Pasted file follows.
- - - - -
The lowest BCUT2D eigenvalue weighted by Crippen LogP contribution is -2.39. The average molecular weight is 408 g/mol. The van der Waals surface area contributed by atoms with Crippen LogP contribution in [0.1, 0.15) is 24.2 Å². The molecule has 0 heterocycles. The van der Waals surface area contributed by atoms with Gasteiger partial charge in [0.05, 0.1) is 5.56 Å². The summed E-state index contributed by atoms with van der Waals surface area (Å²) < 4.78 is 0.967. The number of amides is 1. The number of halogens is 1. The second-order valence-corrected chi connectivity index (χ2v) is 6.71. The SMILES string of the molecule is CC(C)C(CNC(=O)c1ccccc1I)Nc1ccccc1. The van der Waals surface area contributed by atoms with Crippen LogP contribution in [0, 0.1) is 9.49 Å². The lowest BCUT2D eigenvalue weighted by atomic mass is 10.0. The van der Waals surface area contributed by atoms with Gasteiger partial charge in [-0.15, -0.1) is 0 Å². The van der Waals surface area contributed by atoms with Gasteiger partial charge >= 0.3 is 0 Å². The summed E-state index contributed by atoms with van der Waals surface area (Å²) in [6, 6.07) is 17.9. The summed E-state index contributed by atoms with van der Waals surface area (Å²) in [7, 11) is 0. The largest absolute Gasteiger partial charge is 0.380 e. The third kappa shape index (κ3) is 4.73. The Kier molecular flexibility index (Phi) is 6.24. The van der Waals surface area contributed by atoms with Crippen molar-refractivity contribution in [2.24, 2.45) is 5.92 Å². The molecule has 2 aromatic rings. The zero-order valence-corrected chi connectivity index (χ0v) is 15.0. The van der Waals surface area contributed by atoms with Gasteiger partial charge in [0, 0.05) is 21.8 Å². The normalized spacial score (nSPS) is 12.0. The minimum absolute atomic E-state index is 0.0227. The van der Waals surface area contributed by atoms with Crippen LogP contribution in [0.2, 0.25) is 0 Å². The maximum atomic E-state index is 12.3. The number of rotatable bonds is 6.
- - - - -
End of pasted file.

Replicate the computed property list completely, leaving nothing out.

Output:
The lowest BCUT2D eigenvalue weighted by Crippen LogP contribution is -2.39. The average molecular weight is 408 g/mol. The van der Waals surface area contributed by atoms with Crippen LogP contribution in [0.1, 0.15) is 24.2 Å². The molecule has 0 heterocycles. The van der Waals surface area contributed by atoms with Gasteiger partial charge in [0.05, 0.1) is 5.56 Å². The summed E-state index contributed by atoms with van der Waals surface area (Å²) < 4.78 is 0.967. The number of amides is 1. The number of halogens is 1. The second-order valence-corrected chi connectivity index (χ2v) is 6.71. The SMILES string of the molecule is CC(C)C(CNC(=O)c1ccccc1I)Nc1ccccc1. The van der Waals surface area contributed by atoms with Crippen LogP contribution in [0, 0.1) is 9.49 Å². The lowest BCUT2D eigenvalue weighted by atomic mass is 10.0. The van der Waals surface area contributed by atoms with Gasteiger partial charge in [-0.15, -0.1) is 0 Å². The van der Waals surface area contributed by atoms with Gasteiger partial charge >= 0.3 is 0 Å². The summed E-state index contributed by atoms with van der Waals surface area (Å²) in [6, 6.07) is 17.9. The summed E-state index contributed by atoms with van der Waals surface area (Å²) in [7, 11) is 0. The largest absolute Gasteiger partial charge is 0.380 e. The third kappa shape index (κ3) is 4.73. The Kier molecular flexibility index (Phi) is 6.24. The van der Waals surface area contributed by atoms with Crippen molar-refractivity contribution in [2.24, 2.45) is 5.92 Å². The molecule has 2 aromatic rings. The zero-order valence-corrected chi connectivity index (χ0v) is 15.0. The van der Waals surface area contributed by atoms with Gasteiger partial charge in [0, 0.05) is 21.8 Å². The normalized spacial score (nSPS) is 12.0. The minimum absolute atomic E-state index is 0.0227. The van der Waals surface area contributed by atoms with Crippen LogP contribution in [0.2, 0.25) is 0 Å². The maximum atomic E-state index is 12.3. The number of rotatable bonds is 6.